Aging Population to Boost Smart Home Technologies
Emerging technologies can make aging in place a safer and more viable option for older adults.
Major changes in the demographic profile of the United States are underway, and these changes are expected to accelerate in the next several decades. The number of households aged 65 and older increased by 38% during 2010 and 2020. In contrast, households aged below 65 rose by just 1%. Meanwhile, in less than a decade, the year 2030 will mark a demographic turning point for the U.S. By then, all baby boomers will be older than 65 boosting the number of older adults.
However, demographics vary considerably by area. Thus, some areas are expected to experience aging at a faster pace than other areas. Using U.S. Census data, it’s interesting to see that the older adult population is surging in one of the youngest states. In Alaska, the number of households age 65 and over rose more than 80% in the last decade. Delaware, Nevada, Arizona and Idaho followed with senior households increasing by 60% on average. Thus, the population will age faster in these areas as the rate of increase is much stronger and much higher in comparison to the rest of the United States. In addition, Florida, Hawaii and West Virginia are some of the states with the highest concentration of senior households. In these states, more than 33% of the households are 65 years old and older.
With an aging population comes an increasing need for homes with aging-accessible features. When people grow older, their physical, cognitive and sensory capabilities significantly decrease. After taking a look at the related literature, research has shown that smart home technologies and related services can help older adults make their daily tasks easier and improve their overall quality of life. While smart home technology was initially focused on increasing security and energy savings, its scope has been gradually shifted to improve the overall quality of life. Specifically, smart homes are often employed to assist elderly and disabled people.
With technology evolving rapidly, many people already have lights, heating systems and other devices in their homes that can be managed or controlled at the tap of a button from their smartphones. A smart home is essentially a household that makes use of that technology. According to the 2021 National Association of Realtors’ Home Buyers and Sellers Survey, 20% of the home buyers purchased a new home instead of a previously owned home because of the smart home features and green/energy efficiency.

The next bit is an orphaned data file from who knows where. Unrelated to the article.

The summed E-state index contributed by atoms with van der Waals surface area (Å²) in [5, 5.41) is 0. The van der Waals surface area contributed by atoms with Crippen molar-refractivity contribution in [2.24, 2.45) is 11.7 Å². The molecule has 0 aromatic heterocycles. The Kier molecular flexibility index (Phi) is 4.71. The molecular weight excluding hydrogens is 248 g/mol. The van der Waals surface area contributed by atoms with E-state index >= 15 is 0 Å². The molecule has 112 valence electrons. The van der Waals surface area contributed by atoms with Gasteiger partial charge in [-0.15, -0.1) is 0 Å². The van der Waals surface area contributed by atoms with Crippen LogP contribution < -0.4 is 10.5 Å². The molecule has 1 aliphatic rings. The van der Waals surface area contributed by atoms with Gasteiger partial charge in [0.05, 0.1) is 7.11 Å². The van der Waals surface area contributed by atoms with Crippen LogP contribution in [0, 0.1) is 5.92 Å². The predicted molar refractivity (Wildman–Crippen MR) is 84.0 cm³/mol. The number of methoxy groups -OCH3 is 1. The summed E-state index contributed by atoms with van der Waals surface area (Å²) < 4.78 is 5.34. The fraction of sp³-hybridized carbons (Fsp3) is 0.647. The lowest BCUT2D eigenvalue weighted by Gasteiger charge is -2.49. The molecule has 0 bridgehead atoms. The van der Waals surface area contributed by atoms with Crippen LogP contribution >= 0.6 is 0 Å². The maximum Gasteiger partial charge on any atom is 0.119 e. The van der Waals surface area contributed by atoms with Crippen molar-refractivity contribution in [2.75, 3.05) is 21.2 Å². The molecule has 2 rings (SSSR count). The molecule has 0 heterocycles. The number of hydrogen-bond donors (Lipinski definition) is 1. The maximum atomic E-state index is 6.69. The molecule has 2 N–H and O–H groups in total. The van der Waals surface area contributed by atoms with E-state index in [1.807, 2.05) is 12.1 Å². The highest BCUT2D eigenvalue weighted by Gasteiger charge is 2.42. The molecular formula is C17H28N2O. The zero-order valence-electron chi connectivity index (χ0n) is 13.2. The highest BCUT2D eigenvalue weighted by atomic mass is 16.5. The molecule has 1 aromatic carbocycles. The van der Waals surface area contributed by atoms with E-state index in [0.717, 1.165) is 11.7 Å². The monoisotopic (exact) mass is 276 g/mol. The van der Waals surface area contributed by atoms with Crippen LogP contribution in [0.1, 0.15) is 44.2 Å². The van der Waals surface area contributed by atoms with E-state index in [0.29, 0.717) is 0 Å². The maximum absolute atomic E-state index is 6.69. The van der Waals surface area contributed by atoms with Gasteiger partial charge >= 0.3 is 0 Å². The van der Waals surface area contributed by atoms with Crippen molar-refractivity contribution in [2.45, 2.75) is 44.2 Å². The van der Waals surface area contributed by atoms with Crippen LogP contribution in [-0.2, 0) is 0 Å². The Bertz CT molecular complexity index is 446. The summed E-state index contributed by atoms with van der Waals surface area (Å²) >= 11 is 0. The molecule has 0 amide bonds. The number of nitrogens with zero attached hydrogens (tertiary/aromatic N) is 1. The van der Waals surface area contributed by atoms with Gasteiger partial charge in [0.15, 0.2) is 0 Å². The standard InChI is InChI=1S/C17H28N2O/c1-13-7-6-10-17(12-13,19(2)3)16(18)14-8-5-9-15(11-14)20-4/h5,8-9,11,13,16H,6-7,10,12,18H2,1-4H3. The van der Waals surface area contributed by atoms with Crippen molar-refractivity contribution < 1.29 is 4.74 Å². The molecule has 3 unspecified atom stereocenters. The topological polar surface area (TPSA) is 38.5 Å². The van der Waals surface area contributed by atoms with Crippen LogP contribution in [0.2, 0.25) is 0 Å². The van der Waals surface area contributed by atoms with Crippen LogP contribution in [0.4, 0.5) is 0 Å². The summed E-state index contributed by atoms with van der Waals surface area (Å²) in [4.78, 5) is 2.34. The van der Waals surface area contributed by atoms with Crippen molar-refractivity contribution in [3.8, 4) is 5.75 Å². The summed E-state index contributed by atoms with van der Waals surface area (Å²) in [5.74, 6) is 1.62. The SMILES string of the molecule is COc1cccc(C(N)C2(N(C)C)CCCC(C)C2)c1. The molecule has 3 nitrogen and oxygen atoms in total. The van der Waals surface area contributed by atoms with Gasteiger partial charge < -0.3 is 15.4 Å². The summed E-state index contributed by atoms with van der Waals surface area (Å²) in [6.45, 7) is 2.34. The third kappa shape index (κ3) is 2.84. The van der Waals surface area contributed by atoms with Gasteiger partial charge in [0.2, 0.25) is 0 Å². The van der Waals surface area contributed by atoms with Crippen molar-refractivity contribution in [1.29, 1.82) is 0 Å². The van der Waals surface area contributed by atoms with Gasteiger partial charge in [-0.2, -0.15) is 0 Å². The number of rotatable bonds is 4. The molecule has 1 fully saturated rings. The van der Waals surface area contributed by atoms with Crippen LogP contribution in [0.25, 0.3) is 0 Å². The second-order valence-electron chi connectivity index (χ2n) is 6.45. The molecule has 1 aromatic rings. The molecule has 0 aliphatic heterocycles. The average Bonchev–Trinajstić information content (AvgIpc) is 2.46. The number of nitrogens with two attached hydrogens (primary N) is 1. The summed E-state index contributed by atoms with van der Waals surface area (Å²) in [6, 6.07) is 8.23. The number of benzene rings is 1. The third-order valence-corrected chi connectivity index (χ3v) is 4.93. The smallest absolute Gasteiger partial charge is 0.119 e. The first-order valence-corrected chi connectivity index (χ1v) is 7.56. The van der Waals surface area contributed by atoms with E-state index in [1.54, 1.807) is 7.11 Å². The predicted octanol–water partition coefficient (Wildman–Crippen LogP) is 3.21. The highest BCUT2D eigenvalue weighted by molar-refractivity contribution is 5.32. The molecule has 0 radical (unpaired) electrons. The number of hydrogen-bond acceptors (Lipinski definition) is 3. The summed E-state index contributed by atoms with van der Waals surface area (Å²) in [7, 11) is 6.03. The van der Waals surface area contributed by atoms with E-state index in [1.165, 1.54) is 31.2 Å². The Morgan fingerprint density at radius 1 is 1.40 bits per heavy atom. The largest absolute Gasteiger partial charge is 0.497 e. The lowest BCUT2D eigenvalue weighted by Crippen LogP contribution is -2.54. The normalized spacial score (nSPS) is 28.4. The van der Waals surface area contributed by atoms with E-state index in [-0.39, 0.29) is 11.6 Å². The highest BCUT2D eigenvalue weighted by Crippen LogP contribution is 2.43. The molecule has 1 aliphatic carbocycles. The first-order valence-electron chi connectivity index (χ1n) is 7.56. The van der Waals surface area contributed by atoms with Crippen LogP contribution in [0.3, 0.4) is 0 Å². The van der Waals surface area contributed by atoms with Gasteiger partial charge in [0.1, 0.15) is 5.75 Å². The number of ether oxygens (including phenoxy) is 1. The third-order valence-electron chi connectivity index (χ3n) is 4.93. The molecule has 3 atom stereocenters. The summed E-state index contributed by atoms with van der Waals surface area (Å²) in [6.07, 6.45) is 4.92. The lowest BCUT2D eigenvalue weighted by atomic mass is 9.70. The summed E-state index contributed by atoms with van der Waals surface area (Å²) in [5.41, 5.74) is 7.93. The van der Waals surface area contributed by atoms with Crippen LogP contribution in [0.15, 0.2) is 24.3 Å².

For older adults, according to a study by The Hartford and the MIT AgeLab, 51 percent of homeowners age 50 and older already had smart home technology or were interested in getting it. Of those who do not currently have smart home technology but plan to purchase it or are interested in getting it, about half (49 percent) are willing to spend between $101 and $500 on it in a given year. While users of smart home technologies can benefit from various ways, the top three benefits for older adults were: enhancing safety/security, saving energy, and making daily life easier/more convenient. Thus, according to the study, the “top 10 smart technologies” for adults are:
- Smart smoke and carbon monoxide detectors
- Wireless doorbell cameras
- Keyless entry
- Automatic lighting
- Smart water shutoff valves
- Smart home security systems
- Smart outlets/plugs
- Smart thermostats
- Water and/or mold monitoring sensors
- Smart window blinds
Nevertheless, there are even more benefits of smart home technologies, especially for households with specific health conditions. Emerging technologies such as smart beds and smart fall detection systems can make aging in place a safer and more viable option for these people. For instance, smart beds allow people with health issues to customize their beds in order to satisfy their needs.
There is no doubt that technology has changed how we live our lives. Technology has made life a lot easier and it has made homes more comfortable and convenient for living. While most older adults have a strong desire to age in place, the number of agers-in-place will also rise as the population of older people continues to increase in the next decade. Smart home technologies have the potential to play a significant role in enabling older people to age in place.
Nadia Evangelou is the Senior Economist and Director of Forecasting for the National Association of Realtors.